# Calculus / substituing in f(x)+g(x) to find h'(x)

\begin{align} f(x) &=7\\f'(x)&=2\\ g(x) &=2 \\ g'(x)&=-5 \\ h(x) &= f(x) + g(x)\end{align}

Find: $h'(2)$

My attempt was:

$2+7=9$ but it seems to be wrong.

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The question wants the derivative of the sum function $\ h(x) \$ at $\ x = 2 \$ . What is the derivative of $\ f(x) \ + \ g(x) \$ ? –  RecklessReckoner Jun 18 at 23:53
You may be misquoting the problem. For example, if $f(x)$ is identically equal to $2$, then $g'(x)=0$. –  André Nicolas Jun 19 at 0:04
What @AndréNicolas said. The only way I can think of for this problem statement to be valid is if $x$ represents one specific (but unspecified) value at which the given equations are true. But in that case, unless $x = 2$, we have no information at all about $h'$ at $2$. –  David Z Jun 19 at 1:46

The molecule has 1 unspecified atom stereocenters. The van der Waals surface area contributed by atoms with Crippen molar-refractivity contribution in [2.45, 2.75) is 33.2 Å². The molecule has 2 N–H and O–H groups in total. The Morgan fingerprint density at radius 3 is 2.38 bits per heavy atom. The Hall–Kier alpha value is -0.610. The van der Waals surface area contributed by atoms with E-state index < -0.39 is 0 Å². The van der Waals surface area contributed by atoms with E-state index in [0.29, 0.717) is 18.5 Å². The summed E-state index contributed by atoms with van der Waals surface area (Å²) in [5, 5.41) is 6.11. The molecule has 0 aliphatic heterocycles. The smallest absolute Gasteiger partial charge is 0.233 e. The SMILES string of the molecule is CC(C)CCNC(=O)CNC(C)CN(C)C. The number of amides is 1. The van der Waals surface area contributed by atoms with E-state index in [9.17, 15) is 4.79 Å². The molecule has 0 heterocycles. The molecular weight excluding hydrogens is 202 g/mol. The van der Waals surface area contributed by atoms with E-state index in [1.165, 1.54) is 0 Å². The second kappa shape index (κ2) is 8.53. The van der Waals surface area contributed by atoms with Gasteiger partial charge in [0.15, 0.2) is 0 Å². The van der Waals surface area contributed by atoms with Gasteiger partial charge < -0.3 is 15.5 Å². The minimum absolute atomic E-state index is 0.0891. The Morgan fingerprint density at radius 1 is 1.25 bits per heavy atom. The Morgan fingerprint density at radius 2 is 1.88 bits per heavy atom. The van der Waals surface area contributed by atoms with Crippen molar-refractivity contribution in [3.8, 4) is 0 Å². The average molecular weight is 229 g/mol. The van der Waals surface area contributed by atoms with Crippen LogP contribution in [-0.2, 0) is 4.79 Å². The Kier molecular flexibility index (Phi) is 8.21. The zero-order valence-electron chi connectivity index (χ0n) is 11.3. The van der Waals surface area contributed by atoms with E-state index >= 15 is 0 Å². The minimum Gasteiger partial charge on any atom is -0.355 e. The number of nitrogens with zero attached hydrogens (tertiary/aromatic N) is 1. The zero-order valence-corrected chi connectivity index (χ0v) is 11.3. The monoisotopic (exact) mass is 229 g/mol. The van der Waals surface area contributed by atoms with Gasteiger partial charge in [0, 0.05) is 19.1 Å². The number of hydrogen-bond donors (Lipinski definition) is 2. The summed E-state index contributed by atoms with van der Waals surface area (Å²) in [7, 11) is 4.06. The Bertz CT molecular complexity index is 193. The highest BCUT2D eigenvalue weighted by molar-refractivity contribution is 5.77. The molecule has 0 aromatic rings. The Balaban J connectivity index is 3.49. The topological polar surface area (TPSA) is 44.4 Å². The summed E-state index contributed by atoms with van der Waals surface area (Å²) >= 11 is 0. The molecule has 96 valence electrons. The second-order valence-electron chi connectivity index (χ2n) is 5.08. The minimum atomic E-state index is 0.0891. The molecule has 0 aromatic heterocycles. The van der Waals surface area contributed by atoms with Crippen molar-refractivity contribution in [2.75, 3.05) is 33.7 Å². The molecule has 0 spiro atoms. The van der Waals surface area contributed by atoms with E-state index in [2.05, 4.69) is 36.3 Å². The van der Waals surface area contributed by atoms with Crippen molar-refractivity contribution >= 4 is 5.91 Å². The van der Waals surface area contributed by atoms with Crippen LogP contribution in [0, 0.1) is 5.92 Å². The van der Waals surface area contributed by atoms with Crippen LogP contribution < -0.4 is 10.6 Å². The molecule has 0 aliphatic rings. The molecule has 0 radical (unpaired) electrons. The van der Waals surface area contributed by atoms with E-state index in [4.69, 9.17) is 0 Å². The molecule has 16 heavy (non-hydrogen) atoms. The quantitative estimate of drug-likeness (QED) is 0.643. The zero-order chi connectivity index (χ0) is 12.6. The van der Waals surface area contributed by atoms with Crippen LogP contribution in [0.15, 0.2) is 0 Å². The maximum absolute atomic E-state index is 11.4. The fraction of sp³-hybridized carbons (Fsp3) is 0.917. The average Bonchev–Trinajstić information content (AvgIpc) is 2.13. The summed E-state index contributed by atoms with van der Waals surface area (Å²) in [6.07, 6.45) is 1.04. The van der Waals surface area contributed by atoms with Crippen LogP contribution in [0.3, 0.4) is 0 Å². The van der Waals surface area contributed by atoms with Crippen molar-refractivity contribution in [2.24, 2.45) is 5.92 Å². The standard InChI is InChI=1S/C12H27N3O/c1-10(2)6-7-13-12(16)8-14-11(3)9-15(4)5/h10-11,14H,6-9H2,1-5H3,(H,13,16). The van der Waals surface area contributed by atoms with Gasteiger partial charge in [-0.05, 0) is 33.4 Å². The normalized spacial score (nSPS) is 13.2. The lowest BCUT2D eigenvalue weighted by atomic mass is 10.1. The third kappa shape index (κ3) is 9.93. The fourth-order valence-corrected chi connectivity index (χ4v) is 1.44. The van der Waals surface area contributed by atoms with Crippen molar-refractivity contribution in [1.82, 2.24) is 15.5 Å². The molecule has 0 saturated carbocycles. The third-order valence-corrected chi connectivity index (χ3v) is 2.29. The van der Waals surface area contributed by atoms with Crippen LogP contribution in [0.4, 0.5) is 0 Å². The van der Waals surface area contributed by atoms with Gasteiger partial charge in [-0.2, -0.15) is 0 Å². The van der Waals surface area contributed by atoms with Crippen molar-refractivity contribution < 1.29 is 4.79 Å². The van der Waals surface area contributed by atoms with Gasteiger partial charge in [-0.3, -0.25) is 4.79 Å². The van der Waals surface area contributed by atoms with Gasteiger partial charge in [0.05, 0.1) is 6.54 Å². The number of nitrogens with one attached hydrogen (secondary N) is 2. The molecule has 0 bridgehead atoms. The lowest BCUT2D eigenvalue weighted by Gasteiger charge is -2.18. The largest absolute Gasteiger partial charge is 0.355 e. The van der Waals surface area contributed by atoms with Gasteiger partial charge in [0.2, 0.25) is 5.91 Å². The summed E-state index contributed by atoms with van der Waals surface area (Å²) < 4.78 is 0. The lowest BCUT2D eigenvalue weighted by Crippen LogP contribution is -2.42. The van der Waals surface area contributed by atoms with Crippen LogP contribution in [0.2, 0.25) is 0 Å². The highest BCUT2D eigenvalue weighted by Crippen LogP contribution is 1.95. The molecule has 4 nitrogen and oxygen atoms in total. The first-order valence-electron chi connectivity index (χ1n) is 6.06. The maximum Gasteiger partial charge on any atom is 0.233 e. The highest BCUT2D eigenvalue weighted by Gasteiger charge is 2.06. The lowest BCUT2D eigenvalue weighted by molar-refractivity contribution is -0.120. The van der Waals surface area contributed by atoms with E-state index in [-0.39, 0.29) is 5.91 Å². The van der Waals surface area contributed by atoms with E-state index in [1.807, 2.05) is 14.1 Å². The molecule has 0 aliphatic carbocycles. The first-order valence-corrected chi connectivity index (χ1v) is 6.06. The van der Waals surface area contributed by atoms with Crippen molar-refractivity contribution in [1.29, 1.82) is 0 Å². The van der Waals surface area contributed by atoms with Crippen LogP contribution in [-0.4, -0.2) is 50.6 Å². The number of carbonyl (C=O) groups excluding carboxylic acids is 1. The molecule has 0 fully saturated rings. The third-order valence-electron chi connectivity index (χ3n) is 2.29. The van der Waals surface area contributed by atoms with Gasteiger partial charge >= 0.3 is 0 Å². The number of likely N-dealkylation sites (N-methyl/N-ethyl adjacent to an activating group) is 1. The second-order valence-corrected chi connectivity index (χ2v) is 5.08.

It didn't even register on me that the question as stated is inconsistent :/ ... I assumed that if this was a homework problem, it would have been written in the typical fashion, with all given values at the intended value of $\ x \$ (since it was evidently not a function composition problem). –  RecklessReckoner Jun 19 at 3:21

$$h(x)=f(x)+g(x) \Rightarrow h'(x)=f'(x)+g'(x) =2-5=-3 \Rightarrow h'(2)=-3$$
You found $h(2)$. Instead we want to find $h'(2)$. First, take the derivative of $h(x)=f(x)+g(x)$ with respect to $x$ and use the given values above to find $h'(2)$. So $h'(x)=f'(x)+g'(x)$ and we will let $x=2$ to obtain $h'(2)=f'(2)+g'(2)=2+(-5)=-3$. Thus $h'(2)=-3$.